Washington — House Financial Services Committee Chairman Barney Frank (D-Mass.) has introduced legislation intended to strengthen accountability and increase transparency to the Troubled Assets Relief Program (TARP) of the Emergency Economic Stabilization Act of 2008.

Specifically, H.R. 384, the TARP Reform and Accountability Act, would require any existing or future institution that receives funding under TARP to provide no less than quarterly public reporting on its use of the funding.

Companies would also be subject to stricter rules regarding executive compensation. The bill requires the U.S. Treasury to prohibit incentives that encourage excessive risks, provides for claw-back of compensation received based on materially inaccurate statements, and prohibits all golden parachute payments to executives for the duration of the investment.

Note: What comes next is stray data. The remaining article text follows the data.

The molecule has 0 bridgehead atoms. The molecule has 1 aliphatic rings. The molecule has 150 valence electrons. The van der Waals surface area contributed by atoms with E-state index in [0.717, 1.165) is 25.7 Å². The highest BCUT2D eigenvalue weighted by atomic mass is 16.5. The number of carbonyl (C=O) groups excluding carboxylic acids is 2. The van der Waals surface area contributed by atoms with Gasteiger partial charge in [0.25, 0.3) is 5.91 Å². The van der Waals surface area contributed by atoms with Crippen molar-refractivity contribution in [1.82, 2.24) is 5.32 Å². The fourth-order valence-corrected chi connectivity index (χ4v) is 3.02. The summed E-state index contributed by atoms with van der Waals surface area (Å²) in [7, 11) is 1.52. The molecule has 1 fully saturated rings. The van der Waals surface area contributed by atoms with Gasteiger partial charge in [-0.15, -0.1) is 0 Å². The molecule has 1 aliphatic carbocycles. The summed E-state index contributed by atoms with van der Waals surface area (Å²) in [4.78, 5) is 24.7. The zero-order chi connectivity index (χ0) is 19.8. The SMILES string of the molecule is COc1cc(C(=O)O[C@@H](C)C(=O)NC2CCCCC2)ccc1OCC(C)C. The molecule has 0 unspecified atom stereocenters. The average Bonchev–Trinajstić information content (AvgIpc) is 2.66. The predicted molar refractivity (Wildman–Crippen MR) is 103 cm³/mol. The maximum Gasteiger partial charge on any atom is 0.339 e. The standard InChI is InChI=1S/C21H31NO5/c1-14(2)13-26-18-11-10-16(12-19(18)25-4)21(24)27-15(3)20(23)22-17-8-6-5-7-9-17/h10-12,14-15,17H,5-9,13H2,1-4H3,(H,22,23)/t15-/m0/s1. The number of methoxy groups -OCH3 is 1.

The legislation comes on the heels of news that New York-based American International Group Inc. has cancelled $93.3 million in accelerated payouts to former employees and top executives, after being criticized in Congress for lavishing large pay packages on executives despite being reliant on TARP funds.

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